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tv   Book TV  CSPAN  December 31, 2012 1:25am-2:00am EST

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so this is a way to out the people. that is not productive for anyone. to say i got you moment. we have to live with folks that are frightening or offensive. you don't have the luxury for how to read fine to a new play of their understanding? so we have to start with building real relationships. day will not have a facility because it is not enough. a free did that we will go
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to separate corners. how do we find a way to build the possibility of having substantive dialogue over those differences. >> host: a fourth book in the works? >> guest: it should be done next month. a transnational spiritual community. leaving chicago 1967 and getting into southern israel. they have been there since. very few people talk about this community that was 400 it is now about 4,000. they have 1,000 births alone. a story of how this community uses that as a base the for those to do
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their own project in africa of throughout the united states. of throughout the united states. and also to build the community. so that will bring that to a wider audience. >> host: it will be several months until the this published? >> guest: end of 2013. >> host: professor john jackson, jr. "racial paranoia" the unintended consequences of political correctness." this is a booktv on c-span2.
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>> host: booktv on c-span2 is on vacation the university of pennsylvania at philadelphia. at the school of communication and joining us is the dean michael x. delli carpini. dean, what is the school of communication? >> a freestanding school that does research for the public consumption and a scholarly work and a ph.d. training and undergraduate training the way media communications influence social, political, a health and cultural practices. >> host: we're here specifically to talk about your book "after broadcast news" if media regimes, democracy, and the new information environment."
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but it seems for the last 20 or 30 years we have been debating "after broadcast news" scenario. how do you assess it? >> guest: we try to put it into historical context. the basic argument is over the last 20 years some changes have been slow or quick that are changing the way in where we get public affairs information. the three big changes are the bullring of news and entertainment. think of "the daily show" but more. also the blurring of producers and consumers. just think of the impact from twitter and you to but in the era of spring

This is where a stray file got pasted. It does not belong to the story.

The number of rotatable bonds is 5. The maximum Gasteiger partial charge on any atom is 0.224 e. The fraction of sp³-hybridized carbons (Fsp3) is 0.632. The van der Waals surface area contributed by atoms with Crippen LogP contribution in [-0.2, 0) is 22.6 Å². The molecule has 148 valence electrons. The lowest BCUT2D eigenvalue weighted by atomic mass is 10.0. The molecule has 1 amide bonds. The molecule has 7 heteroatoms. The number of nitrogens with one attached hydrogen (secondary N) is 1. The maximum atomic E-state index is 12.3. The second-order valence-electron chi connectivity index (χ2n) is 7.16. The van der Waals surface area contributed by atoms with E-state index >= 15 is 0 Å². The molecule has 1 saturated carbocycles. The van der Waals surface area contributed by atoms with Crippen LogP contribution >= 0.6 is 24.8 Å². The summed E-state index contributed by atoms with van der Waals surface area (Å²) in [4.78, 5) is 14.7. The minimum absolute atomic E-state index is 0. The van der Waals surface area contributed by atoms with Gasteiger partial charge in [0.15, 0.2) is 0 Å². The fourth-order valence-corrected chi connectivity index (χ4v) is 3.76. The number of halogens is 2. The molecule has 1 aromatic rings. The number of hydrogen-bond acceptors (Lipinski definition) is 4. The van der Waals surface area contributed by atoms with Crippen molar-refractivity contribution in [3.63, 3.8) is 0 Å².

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revolution but also american elections. number three for the blurring of fact and opinion. where we thought there was a clear line between journalist present take us factual information and when we hear opinions has broken down. that has been driven by a variety of things not to mention the technological revolution. >> host: professor, have lost gatekeepers of news? >> guest: that is an essential seem we live in the world that we call will tie axa reality that we mean the way information could become public information it
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is much more fluid you could even argue you do not need gates because the walls have come down. what is newsworthy or what goes by role is different from the period just prior. but the larger point* is we cannot compare what we h cannot compare what we have now to what preceded the 50 years of broadcast news. we have four or five media regimes that the relationship with political elites are different. to assess what is better bad not delicate just what we have lost or gained with pride tat seiche -- broadcast news but realism or partisan price or the
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progressive era the issue in front of us not3 the issue in front of us not good or bad that what is good or bad about it. how to maintain and limit to what is bad. >> host: the title of your book "after broadcast news", what have we lost as opposed to the abc, cbs, nbc era? >> guest: we have lost that we have talked about this but we are still transitioning. but in the era of the '50s and '60s through the '90s that we as a society believed if we've watched
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the local and national news the would have the information we need. what we lost see authority that comes at the gate keepers somebody's job to sift through the information to say real professionals. we thought about this. we will tell you what we think you should pay attention to. and we lose the fact the heights of the of broadcast era, we were of community better or worse than that is what they told us to focus on.
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that allows and have the same basic underlying of understanding. >> host: what have we gained? >> guest: the downside to this system i described it is is that a handful of journalists, producers and stations got a wrong and did not emphasize something or the facts were wrong war presented something even as they attempted to, we would sink or swim. but to everybody watches separate deals. ferric is no single tape
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station -- single information source. but voices from the past have not been heard. the topic on to the national agenda to become important because someone told us it was. >> host: do you feel we're better informed today than 40 years ago? >> guest: an interesting question. we're in a transitional period and the potential is greater now than it used to be. but there is no evidence. i also do work about what people know about politics. the current we may be in a situation where people who got a scare caused because